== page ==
The presentation will demonstrate that consultation with tribal citizens is essential for creating a strong working model. The use of USDA data, Solar Analyst, in situ field work, in conjuction with participant observation allowed the creation of a strong working model in order to locate root gathering areas utilized by the Yakama and Wanapum on U.S. Army Garrison, Yakima Training Center.

Richard Resl
Tribe / Organization: USFQ, UNIGIS, AMAZONGISNET
The Self Determined Atlas Project of 10 Amazonian Indigenous Nations
10 years ago, AmazonGISnet indigenous user group gathered to build a regional resource platform to share relevant knowledge of their territories in order to create a self-determined spatial expression of their Amazonian identity. Along the line of this network initiative legal, environmental, social, cultural and political aspects were treated within workgroups of young native technicians guided by their leaders of each nation. Fighting for their rights, cultural survival and sustainability of their concepts of living within the fragile rainforests of the Amazonian Lowlands of Ecuador, these 10 nations decided to create their own ATLAS PROJECT aimed at giving a living testimony of this community based survey and mapping experience
in 5 native languages carrying the signature of both technical and thematic knowledge of the local habitants. The Atlas now builds the basis for a collaborative regional autonomous planning and zoning approach of more than one million hectares of inhabited rainforest.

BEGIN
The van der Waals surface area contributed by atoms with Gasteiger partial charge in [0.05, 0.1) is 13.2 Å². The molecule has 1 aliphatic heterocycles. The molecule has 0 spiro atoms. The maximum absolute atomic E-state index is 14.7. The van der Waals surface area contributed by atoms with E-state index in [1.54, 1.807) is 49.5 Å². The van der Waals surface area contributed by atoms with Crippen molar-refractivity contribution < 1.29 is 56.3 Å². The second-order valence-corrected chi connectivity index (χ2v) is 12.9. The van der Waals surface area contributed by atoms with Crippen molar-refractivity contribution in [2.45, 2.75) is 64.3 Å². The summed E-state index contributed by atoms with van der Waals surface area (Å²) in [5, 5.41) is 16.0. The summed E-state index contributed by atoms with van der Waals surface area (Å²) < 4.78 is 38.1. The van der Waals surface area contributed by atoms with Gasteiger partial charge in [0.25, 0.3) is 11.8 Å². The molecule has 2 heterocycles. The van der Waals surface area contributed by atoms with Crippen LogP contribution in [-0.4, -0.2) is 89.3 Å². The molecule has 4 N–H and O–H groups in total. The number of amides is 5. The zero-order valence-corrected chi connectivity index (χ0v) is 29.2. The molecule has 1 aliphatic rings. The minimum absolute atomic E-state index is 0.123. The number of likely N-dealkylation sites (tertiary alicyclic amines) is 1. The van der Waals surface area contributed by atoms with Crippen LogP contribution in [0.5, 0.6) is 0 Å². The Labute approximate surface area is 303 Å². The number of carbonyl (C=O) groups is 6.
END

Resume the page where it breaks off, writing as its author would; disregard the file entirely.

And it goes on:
Jeroen Verplanke
Tribe / Organization: International Institute for GeoInformation Science and Earth Observation
Mobile GIS to Manage Indigenous Technical Knowledge in Developing Countries
Local communities in developing countries apply their indigenous technical knowledge (ITK) for sustainable resource management. If communities can use a user-friendly geo-database to assist management of their resources, they could also use the Geo-information tools to manage and preserve their ITK. Mobile GIS has been opted as a solution for many resource management issues. A PDA running ArcPad software connected to a GPS can supply the necessary technology for effective data collection in for instance community forests. The rapid price decrease of recent years has offered the opportunity to apply these tools in developing countries. Most interesting however is the possibility these tools offer to combine ITK and GIS mapping techniques. Experiences with community forestry have resulted in a field guide which communities can use to map forest resources with their indigenous knowledge of the area.

Tribal / Indigenous Special Interest Group Meeting Tuesday, July 14 12:00 pm – 1:00 pm, Room 31C SDCC

3) GIS for Tribal Government
Tuesday, July 14 1:30 pm – 2:45 pm, Room 31C SDCC
Like any local government, Tribal governments are faced with many challenges in providing effective community services. GIS is increasingly used in support of many diverse Tribal Government services beyond the traditional project level GIS programs. This session will showcase innovative applications of GIS across Tribal Government.

William Fisher
Tribe / Organization: CS&K Tribes
Implementation of GIS on the Flathead Indian Reservation